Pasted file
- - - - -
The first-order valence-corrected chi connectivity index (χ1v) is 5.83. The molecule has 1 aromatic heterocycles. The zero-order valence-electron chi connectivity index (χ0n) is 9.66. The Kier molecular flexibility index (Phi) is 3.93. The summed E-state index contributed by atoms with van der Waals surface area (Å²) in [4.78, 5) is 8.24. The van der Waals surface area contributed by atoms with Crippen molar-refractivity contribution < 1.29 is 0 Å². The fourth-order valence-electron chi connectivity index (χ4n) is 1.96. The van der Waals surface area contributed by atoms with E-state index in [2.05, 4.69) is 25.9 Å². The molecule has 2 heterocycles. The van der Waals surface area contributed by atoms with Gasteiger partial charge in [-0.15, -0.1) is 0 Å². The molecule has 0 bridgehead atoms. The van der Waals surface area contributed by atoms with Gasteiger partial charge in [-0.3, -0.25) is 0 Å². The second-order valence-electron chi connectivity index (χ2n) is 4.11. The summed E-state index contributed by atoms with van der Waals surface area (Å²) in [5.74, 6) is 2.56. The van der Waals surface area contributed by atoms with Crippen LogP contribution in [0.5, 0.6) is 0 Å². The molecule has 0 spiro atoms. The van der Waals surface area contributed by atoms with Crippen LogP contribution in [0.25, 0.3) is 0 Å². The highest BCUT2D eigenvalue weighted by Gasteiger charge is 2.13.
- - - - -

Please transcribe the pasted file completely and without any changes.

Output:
The first-order valence-corrected chi connectivity index (χ1v) is 5.83. The molecule has 1 aromatic heterocycles. The zero-order valence-electron chi connectivity index (χ0n) is 9.66. The Kier molecular flexibility index (Phi) is 3.93. The summed E-state index contributed by atoms with van der Waals surface area (Å²) in [4.78, 5) is 8.24. The van der Waals surface area contributed by atoms with Crippen molar-refractivity contribution < 1.29 is 0 Å². The fourth-order valence-electron chi connectivity index (χ4n) is 1.96. The van der Waals surface area contributed by atoms with E-state index in [2.05, 4.69) is 25.9 Å². The molecule has 2 heterocycles. The van der Waals surface area contributed by atoms with Gasteiger partial charge in [-0.15, -0.1) is 0 Å². The molecule has 0 bridgehead atoms. The van der Waals surface area contributed by atoms with Gasteiger partial charge in [-0.3, -0.25) is 0 Å². The second-order valence-electron chi connectivity index (χ2n) is 4.11. The summed E-state index contributed by atoms with van der Waals surface area (Å²) in [5.74, 6) is 2.56. The van der Waals surface area contributed by atoms with Crippen LogP contribution in [0.5, 0.6) is 0 Å². The molecule has 0 spiro atoms. The van der Waals surface area contributed by atoms with Crippen LogP contribution in [0.25, 0.3) is 0 Å². The highest BCUT2D eigenvalue weighted by Gasteiger charge is 2.13.